Boris Johnson elected new UK PM
London: Boris Johnson on Tuesday comfortably won the Conservative Party’s leadership race to become the UK’s next Prime Minister and vowed to “get Brexit done” by the October 31 deadline, amid the political uncertainty over the country’s divorce deal with the European Union that cost his predecessor her job.
Johnson, the 55-year-old former foreign secretary and London Mayor, was widely expected to beat foreign secretary Jeremy Hunt in the battle for 10 Downing Street, which was triggered last month when a Brexit-battered Theresa May resigned as party chief and prime minister amid a mounting rebellion from within the Conservative Party.
“We are going to energise the country. We are going to get Brexit done on 31 October and take advantage of all the opportunities it will bring with a new spirit of can do,” Johnson said in the his first speech as the new Conservative Party leader.
“We are once again going to believe in ourselves, and like some slumbering giant we are going to rise and ping off the guy ropes of self doubt and negativity,” he said, in his characteristic ebullient style.
The west London MP from Uxbridge and Ruislip sought to strike a unifying note by thanking his predecessor, May, and his challenger Hunt as a formidable opponent whose good ideas he plans to “steal”.
Addressing the Tory party members at the Queen Elizabeth II Centre in London, near the Houses of Parliament, soon after the results were declared, Johnson said: “No one person or party has the monopoly of wisdom. Time and again it is to us [Conservative Party] that people have turned.
“At this pivotal point in history… I know that we will do it. The mantra is deliver Brexit, unite the country and defeat [Labour leader] Jeremy Corbyn.
“I will work flat out to repay your confidence. The work begins now.”
The co-chair of the Tory party’s 1922 Committee Cheryl Gillan MP declared that Johnson won 92,153 votes compared to 46,656 polled for Hunt by a voting base of 159,320 Tory membership, with 509 rejected ballots.
The poll turnout was pegged at 87.4 per cent, with Johnson racing ahead with a vote of nearly two to one.
Hunt said he was “very disappointed”, but Johnson would do “a great job”. He said he had “total, unshakeable confidence in our country” and that was a valuable quality at such a challenging time.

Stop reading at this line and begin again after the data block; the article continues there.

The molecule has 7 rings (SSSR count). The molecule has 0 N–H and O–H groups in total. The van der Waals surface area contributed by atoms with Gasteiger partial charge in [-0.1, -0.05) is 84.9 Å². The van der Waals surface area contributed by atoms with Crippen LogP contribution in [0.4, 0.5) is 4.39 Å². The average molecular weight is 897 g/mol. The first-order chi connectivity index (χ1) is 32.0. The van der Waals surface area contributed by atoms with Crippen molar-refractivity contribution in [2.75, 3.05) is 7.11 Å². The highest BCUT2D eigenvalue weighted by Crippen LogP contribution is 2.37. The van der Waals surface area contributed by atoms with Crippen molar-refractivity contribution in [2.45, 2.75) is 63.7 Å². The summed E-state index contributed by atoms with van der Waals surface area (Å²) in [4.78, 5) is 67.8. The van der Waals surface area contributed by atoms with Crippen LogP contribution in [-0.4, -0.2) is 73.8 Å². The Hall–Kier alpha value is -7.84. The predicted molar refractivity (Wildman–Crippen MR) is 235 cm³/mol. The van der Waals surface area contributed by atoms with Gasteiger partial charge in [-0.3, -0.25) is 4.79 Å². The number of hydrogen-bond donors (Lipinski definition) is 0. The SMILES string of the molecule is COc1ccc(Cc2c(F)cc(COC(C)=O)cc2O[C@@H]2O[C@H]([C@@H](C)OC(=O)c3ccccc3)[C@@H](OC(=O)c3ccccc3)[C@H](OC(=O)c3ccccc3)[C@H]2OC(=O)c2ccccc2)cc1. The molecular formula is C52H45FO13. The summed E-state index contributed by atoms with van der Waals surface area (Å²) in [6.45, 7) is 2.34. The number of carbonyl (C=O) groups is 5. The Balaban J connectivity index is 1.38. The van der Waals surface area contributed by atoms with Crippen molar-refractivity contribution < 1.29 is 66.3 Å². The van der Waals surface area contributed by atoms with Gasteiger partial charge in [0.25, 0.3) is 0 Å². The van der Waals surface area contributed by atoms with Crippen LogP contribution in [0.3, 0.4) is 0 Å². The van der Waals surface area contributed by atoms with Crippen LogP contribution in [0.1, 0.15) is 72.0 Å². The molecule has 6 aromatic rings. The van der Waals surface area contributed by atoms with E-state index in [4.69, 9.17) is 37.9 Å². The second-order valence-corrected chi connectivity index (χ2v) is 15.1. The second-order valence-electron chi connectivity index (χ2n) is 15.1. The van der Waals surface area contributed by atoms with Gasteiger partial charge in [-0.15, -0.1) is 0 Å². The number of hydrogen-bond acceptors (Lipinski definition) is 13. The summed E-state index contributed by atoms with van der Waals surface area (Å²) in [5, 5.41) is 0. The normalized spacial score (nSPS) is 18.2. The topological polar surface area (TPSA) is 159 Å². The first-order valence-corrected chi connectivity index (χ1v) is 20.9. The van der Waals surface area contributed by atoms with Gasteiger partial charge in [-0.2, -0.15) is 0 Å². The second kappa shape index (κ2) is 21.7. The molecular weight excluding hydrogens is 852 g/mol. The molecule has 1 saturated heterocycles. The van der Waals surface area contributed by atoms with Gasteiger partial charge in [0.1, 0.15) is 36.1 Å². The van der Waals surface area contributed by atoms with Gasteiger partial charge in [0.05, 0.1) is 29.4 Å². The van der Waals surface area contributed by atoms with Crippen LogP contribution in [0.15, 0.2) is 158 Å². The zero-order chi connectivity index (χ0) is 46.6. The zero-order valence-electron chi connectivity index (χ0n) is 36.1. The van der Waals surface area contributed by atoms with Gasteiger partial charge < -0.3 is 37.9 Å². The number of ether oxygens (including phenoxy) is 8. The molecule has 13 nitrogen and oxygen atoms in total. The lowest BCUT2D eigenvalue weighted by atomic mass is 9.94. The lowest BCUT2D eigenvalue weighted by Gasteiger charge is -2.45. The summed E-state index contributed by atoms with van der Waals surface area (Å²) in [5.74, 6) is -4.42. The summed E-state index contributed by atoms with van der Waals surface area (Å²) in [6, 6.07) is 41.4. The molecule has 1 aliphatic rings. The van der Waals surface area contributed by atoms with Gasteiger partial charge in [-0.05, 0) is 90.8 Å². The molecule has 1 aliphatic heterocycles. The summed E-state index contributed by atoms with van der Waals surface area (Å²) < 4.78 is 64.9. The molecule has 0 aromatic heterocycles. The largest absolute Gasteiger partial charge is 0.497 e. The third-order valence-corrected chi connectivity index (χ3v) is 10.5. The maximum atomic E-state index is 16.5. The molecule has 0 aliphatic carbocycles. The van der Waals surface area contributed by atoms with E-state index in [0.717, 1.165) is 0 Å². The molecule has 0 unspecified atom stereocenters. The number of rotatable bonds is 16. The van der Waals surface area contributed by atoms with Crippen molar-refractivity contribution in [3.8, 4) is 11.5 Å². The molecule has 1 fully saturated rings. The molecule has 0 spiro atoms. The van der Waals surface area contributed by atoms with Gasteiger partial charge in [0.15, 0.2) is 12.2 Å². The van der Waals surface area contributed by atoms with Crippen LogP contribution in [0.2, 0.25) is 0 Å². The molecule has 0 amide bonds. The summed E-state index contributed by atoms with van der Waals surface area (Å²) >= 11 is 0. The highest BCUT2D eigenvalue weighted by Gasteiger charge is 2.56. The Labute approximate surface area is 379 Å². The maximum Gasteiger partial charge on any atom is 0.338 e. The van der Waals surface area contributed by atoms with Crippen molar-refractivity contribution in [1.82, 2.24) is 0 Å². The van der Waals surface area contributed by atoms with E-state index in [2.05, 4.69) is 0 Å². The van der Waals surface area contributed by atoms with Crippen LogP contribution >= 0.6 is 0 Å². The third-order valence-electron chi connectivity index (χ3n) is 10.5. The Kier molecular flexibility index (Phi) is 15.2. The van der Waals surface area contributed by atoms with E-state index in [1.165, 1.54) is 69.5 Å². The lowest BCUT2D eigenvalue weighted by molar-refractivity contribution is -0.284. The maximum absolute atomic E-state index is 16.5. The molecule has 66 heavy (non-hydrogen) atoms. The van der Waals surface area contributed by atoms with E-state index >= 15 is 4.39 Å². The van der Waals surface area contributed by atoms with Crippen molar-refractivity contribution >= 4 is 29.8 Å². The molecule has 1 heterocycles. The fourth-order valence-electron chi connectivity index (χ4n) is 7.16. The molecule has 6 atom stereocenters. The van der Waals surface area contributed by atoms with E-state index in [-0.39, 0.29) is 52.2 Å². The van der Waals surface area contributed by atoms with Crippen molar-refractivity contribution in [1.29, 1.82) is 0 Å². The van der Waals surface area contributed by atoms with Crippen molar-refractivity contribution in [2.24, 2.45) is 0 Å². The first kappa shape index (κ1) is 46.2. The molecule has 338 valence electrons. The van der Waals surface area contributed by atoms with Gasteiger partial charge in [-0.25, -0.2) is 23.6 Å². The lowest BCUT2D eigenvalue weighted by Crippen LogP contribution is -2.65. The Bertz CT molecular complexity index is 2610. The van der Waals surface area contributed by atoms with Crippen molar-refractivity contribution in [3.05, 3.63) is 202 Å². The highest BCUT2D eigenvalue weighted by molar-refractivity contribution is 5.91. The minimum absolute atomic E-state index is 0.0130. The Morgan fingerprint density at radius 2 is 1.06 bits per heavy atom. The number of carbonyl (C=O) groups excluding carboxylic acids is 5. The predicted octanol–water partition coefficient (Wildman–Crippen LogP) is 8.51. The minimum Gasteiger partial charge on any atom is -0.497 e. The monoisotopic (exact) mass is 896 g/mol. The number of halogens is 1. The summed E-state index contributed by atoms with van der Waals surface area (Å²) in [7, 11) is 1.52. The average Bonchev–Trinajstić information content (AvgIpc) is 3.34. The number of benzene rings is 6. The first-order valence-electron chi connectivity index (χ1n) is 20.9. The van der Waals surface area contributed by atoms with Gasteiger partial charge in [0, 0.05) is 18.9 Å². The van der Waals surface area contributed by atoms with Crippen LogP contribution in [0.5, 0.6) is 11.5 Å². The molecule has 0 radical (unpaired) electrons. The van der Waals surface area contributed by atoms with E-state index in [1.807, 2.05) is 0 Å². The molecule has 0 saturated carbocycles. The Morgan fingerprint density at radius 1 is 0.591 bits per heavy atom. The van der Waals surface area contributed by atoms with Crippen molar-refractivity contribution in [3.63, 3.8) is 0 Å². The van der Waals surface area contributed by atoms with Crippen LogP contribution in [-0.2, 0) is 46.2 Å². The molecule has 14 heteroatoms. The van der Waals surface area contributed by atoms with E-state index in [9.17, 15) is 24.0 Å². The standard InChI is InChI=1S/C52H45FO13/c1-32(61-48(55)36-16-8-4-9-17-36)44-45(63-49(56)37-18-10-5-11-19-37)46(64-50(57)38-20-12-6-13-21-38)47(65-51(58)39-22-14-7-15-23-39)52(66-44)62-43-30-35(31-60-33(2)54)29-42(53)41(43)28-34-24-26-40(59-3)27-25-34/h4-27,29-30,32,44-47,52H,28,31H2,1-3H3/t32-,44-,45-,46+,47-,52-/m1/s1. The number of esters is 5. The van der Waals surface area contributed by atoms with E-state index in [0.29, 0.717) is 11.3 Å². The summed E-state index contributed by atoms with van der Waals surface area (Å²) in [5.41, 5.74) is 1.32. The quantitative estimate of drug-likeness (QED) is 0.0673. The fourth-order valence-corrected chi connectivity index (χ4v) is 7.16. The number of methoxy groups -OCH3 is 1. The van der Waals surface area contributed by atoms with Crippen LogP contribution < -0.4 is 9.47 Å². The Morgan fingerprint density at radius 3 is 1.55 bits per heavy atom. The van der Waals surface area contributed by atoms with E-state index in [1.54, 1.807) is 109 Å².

The EU Commission’s Brexit negotiator, Michel Barnier, said he was looking forward to working with Johnson “to facilitate the ratification of the withdrawal agreement and achieve an orderly Brexit”.
Johnson has previously said the agreement May reached with the 28-member EU was “dead”.
The flambouyant politician is expected to spend some time finalising his key Cabinet and ministerial posts. A number of Brexiteers, including Indian-origin MPs Priti Patel and Rishi Sunak both supporters of Johnson, are expected to be part of his new team.
“With Boris Johnson leading the Conservative Party and as Prime Minister, the UK, will have a leader who believes in Britain, will implement a new vision for the future of the country and a roadmap to move forward and thrive as a self-governing nation that re-establishes our ties with our friends and allies around the world such as India,” said Patel.
Both Johnson and Hunt had made special interventions to reach out to the party’s Indian diaspora base, with Johnson promising a “new and improved” trading relationship with India if he is elected.
Johnson, who has in the past described himself as a “son-in-law of India” by virtue of his now estranged wife Marina Wheeler’s Indian mother, also played up a strong “personal relationship with Prime Minister (Narendra) Modi.”
May congratulated her successor, promising him her “full support from the backbenches”.
US President Donald Trump also tweeted his congratulations to Johnson, saying: “He will be great!”
Corbyn also reacted to the news on Twitter that Johnson had “won the support of fewer than 100,000 unrepresentative Conservative Party members”, but “hasn’t won the support of our country”.
The two final contenders clashed in a number of hustings around the UK, with Johnson’s refusal to take the prospect of a chaotic no-deal Brexit off the table exposing the divisions within the Tory party even further.
Many Cabinet ministers, including Chancellor Philip Hammond and justice secretary David Gauke, have already said they would step down rather than serve under Johnson as Prime Minister with his do or die pledge over the Brexit deadline.
Foreign Office minister Alan Duncan became one of the first to step down in opposition of Johnson’s Brexit strategy even before the results were declared. Another minister, Anne Milton in the education department, also resigned ahead of the result.
Johnson’s colourful personal life has also been under some scrutiny during the month-long leadership contest, with speculation rife in the UK media on whether his girlfriend Carrie Symonds is likely to join him as partner at 10 Downing Street.
May, who chaired her last Cabinet meeting on Tuesday, will address her final Prime Minister’s Questions in the House of Commons on Wednesday and then be driven to Buckingham Palace to meet the Queen.
The 93-year-old monarch will then invite the new PM-elect to form a government, following which he will make his first speech as Prime Minister on the steps of Downing Street on Wednesday evening.
The new PM will chair his first Cabinet meeting a day after, on Thursday morning, before the Parliament is set to rise for its summer recess until early September.